What is a fail state in video games? Is it when the screen fades to black and you have to press a button to continue or to reload at the last checkpoint? Is that point of death in Braid where the screen goes grey after jumping into spikes and you have to rewind time, is that too a fail state? It certainly is much more of a soft one than the others and quite literally sends you back to the moment before you jumped. I’ve recently been going through the excellent episodic series Life is Strange, a game too that is light on fail states and uses it’s time manipulation mechanic to undo them. But it also uses failure of that mechanic, the ability of the character Max, to emphasise key story beats where failure is an unfortunate, potential, consequence. Ultimately that is what fail states and their various incarnations are used as signifiers for, consequence, you didn’t kill the dragon, try again from back here, the way in which they are implemented and their punishing nature can very much change the entire dynamics of the game.
Do then all video games need fail states? Does the nature of choice inherent in a game, even a relativity linear one like the Uncharted series, require failure as a sort of test of engagement? There are certainly games, like the Mario series, that have a larger overarching sort of failure counter that seems to only hang around for legacy reasons as running out of lives in such a game is a non-trivial task. Failure ultimately is one of the near consistent aspects of video games, whether it’s baked into the design itself or whether the player quits before the end (assuming it has an end) there are rare counterexamples but the removal of a failure state requires also removing far more choice from the player than should be expected for an heavily interactive medium like games.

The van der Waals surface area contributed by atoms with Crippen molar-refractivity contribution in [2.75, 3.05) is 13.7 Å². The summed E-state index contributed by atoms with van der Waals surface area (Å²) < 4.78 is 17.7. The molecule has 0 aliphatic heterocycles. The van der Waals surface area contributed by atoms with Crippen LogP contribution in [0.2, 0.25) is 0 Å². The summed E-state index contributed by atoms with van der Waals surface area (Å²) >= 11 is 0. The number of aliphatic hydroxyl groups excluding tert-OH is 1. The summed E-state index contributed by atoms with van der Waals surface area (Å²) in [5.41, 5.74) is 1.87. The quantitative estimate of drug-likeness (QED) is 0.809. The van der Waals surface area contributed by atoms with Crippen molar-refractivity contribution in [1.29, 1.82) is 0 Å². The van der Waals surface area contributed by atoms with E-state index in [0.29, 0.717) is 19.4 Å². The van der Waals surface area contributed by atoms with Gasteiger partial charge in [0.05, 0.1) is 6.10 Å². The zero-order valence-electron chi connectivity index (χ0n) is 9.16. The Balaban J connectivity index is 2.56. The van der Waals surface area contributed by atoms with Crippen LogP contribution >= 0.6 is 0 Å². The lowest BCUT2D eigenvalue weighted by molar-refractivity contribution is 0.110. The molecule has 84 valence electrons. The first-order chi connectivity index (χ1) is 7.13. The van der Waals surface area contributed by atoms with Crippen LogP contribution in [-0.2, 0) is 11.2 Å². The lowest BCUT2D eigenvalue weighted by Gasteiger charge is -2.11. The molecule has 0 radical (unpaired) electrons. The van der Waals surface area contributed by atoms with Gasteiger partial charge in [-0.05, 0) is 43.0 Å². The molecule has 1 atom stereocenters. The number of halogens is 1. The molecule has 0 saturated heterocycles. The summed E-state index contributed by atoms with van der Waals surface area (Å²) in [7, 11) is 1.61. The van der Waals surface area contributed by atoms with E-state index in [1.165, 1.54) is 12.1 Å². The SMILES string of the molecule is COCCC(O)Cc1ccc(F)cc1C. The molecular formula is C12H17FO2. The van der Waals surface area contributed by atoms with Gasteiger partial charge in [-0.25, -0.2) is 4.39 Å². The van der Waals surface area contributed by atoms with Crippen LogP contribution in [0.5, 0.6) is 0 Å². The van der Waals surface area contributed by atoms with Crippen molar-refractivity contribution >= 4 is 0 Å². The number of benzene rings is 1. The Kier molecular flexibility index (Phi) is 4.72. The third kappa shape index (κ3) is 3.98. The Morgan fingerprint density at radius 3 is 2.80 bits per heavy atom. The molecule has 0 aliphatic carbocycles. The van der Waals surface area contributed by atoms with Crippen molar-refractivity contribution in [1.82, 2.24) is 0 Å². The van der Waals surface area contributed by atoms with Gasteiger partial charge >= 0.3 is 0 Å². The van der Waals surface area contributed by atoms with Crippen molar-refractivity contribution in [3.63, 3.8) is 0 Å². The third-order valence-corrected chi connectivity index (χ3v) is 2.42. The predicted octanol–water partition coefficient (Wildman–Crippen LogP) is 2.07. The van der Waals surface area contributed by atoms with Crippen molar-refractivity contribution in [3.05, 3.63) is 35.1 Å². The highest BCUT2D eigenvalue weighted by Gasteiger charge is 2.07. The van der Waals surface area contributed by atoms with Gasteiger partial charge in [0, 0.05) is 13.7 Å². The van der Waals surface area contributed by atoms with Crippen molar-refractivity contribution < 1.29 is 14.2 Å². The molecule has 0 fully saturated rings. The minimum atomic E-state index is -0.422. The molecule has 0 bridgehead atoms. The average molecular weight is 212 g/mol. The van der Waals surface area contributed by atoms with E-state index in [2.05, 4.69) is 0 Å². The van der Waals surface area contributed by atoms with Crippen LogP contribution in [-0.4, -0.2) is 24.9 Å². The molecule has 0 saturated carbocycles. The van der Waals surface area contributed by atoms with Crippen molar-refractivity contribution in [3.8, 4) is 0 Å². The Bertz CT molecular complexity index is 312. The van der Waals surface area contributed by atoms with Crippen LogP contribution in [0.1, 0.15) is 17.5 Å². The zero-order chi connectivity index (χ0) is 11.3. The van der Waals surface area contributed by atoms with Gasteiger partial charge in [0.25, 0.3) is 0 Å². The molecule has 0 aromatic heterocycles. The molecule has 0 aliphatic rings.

There is no right way to make tea
There is no correct temperature for the water
There is no specific time for leaving it to brew
There is no definitive type of cup form which to enjoy it in
There is no proper order to adding the sugar and dash of milk
(there bloody well is)
Reading a book has always been somewhat of an issue, not the consumption itself but the act of starting. Long books can seem daunting, especially those once started and then put down, to pick up again is arduous and once finished, starting another is hardly in the front of my mind. So I’ve been reading The New Yorker and the London Review of Books in an effort to stymie the intellectual pit that is the break between books.
It seems, on the face of it, to have been a successful endeavour, the things I know seem to be growing and I no longer feel that guilty feeling that I should read more or that sinking stagnation in that dank recess that is my mind. This blog too has been long rotting in my absence and I think it is time to resume that grand experiment and use it to make my writing better (read, not sucky).
To start, a monthly writing something here. To continue, that thing should be good. Finally, that thing should be interesting.
‘We may have differences of opinion as to the value of reaching the Pole. If we apply the utilitarian test, it is all small moment, but so is a poem. And what is polar exploration but an epic endeavour in which all sordidness is left behind, and in which a man, knowing the risks and challenges of failure, ventures his life and his all in a combat against the forces of ignorance? For I deem it beneath dignity of man, having once set out to reach that mathematical point which marks the northern termination of the axis of earth, which stands as a sign of his failure to dominate those millions of square miles of unknown country, to give it up because the night is dark and the road is long. He will not give it up. The polar explorer typifies the outdoor spirit of the race which has lead conquering man across all seas and through all lands, of that thirst for knowing all there is to be known, which has led him to the depths of the ocean, to the tops of the mountains, to dig in musty caves, to analyse the rays of light from distant worlds, to delve into the geologic records of past times. It will carry him to the North Pole, too, and that before many years have past. Any one who supposes anything else of man doesnt know man. His acquaintance with human nature— with the nature of the adventurous races of our zones and times— is limited.’
– Walter Wellman, National Geographic, December 1899. Found in The National Geographic Society: 100 Years of Adventure and Discovery
To attract readers, Grosvenor would have to change the public’s attitude towards geography, which he knew was regarded “one of the dullest of all subjects, something to inflict upon schoolboys and avoid in later life.” The Society’s key to success, a popular approach to geography, was missing.